The first two minutes of this video gives a good overview of the three basic front plank positions I value most: From least to most challenging – 1) forearms/knees; 2) forearms/feet; 3) push-up position (on hands with straight arms/on feet). Note that any of these positions can be made less challenging by placing the hands or forearms on an elevated surface to reduce the effect of gravity.
Your goal for a front plank should be a straight body position with your spine in the same position as when you are standing – like the headline photo above. Some people teach tucking your pelvis/hips under to increase abdominal activation – but I don’t consider the plank an “abdominal” exercise – it’s a whole body exercise and you’d never tuck your pelvis/hips under to squat, climb stairs, carry or pick up a heavy or awkward object, so why train the core in that position?
For all versions and at all times during a front plank you should maintain your breathing – just as I emphasized for the core activation exercises I introduced in my last post.
Elbows or hands should be right under your shoulders. One common mistake I see is hands or elbows too wide. Also, if on forearms, it’s often common practice to link fists together or place hands next to each other – avoid this as well if you can – your hands and lower arms should be in line with your shoulders and upper arm.
Now for the tricky part because you can’t see it, you have to feel it – muscular activation:
A) If on your knees, your abdominals and glutes should be activated (contracted) and you should be gently trying to pull your elbows and knees towards each other – no movement should occur, but that’s the action you’re trying to create.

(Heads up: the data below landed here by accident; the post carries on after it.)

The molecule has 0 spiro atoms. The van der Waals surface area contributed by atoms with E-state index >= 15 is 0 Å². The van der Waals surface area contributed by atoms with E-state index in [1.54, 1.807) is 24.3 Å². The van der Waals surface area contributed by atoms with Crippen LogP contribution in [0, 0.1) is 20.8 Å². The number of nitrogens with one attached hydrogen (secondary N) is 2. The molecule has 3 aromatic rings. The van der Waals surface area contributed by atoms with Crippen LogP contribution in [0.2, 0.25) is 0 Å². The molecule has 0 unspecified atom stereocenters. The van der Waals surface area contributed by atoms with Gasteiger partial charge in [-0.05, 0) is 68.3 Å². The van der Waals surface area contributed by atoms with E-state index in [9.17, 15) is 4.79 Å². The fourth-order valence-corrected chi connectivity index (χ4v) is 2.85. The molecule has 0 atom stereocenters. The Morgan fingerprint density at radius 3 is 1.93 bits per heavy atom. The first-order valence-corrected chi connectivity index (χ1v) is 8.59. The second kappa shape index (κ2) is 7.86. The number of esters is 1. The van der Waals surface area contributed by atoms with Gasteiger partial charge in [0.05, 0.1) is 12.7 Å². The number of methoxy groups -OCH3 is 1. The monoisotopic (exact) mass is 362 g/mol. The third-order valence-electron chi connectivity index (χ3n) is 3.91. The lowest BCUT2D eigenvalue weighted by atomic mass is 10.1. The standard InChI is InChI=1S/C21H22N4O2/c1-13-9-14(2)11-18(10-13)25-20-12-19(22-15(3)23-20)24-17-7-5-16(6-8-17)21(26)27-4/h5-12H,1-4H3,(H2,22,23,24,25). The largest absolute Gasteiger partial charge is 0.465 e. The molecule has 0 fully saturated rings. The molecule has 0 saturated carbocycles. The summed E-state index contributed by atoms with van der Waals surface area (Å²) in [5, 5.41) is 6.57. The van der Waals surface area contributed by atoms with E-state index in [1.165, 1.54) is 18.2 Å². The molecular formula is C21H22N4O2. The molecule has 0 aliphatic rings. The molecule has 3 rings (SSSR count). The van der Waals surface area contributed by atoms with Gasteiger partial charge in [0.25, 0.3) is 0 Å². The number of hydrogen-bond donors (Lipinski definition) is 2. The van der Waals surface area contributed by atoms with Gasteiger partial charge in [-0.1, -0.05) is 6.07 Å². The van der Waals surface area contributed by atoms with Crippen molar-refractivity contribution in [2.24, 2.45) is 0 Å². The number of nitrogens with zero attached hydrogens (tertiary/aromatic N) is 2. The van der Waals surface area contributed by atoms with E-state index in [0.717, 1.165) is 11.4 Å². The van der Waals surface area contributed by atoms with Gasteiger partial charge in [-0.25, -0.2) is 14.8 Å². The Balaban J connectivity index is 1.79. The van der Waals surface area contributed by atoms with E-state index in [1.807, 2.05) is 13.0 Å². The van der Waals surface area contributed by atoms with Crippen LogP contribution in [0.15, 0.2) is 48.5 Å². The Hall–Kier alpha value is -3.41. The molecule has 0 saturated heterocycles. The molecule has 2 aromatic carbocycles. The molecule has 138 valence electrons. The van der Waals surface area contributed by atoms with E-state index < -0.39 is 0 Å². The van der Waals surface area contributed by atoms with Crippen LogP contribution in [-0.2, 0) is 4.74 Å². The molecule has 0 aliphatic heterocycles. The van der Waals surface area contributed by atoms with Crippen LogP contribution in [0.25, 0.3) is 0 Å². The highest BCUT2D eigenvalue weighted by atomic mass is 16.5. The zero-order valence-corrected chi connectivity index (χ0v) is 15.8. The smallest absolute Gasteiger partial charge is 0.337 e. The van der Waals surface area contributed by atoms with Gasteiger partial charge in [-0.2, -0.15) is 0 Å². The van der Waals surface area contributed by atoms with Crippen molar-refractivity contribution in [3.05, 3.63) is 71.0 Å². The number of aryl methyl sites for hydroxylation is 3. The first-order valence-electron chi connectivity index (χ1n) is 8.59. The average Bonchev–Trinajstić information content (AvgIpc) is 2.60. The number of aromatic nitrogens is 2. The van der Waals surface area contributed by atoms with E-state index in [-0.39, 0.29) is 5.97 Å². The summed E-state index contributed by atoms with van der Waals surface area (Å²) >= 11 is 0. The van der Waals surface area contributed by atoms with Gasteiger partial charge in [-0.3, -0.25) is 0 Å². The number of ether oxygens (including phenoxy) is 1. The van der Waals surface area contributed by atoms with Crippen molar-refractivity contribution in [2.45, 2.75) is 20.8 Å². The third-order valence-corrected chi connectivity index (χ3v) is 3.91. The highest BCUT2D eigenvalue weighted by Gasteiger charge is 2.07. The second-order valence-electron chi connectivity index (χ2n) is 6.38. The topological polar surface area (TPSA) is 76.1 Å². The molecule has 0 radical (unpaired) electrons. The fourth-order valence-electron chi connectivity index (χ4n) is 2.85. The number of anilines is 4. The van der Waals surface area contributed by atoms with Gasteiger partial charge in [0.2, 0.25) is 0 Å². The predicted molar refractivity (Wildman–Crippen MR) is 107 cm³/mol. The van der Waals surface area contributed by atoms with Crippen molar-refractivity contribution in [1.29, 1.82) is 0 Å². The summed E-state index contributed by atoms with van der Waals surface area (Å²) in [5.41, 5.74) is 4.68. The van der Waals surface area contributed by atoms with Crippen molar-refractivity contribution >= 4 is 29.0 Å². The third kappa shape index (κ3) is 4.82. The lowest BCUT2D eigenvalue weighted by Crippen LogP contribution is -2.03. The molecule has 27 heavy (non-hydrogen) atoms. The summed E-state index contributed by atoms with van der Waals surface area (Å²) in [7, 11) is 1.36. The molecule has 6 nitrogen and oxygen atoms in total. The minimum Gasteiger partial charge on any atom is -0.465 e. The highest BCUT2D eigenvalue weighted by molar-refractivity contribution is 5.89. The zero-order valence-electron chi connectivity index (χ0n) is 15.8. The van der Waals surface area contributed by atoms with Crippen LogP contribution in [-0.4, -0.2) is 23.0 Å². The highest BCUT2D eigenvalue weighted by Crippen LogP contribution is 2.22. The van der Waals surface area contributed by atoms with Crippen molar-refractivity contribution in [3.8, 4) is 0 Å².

B) If on forearms/feet, your abdominals, glutes and thigh muscles should be activated and you should be gently trying to pull your elbows and feet closer together – again, no movement should occur, but that’s the action you’re trying to create. Also, your knees should be locked and your hips should be level with your shoulders – not higher or lower.
C) If in the pushup position, your abdominals, glutes, thighs and calves should be activated – you should not let your heels move toward to floor, but instead be actively pushing your heels toward your head. Lastly, you should be lightly “screwing” your hands into the floor – right clockwise, left counter clockwise – no movement should occur, but that’s the force you’re trying to create.
Have someone look for any twisting or leaning of your body to either side – this is a compensation that will just re-enforce any dysfunction you already have going on so it needs to be corrected.
Start with holding the plank position for as little as 5-10 seconds – shorter is better to maintain quality position and muscular activation. You can build up to 60 seconds, but only if position, breathing and correct muscular activation can be maintained.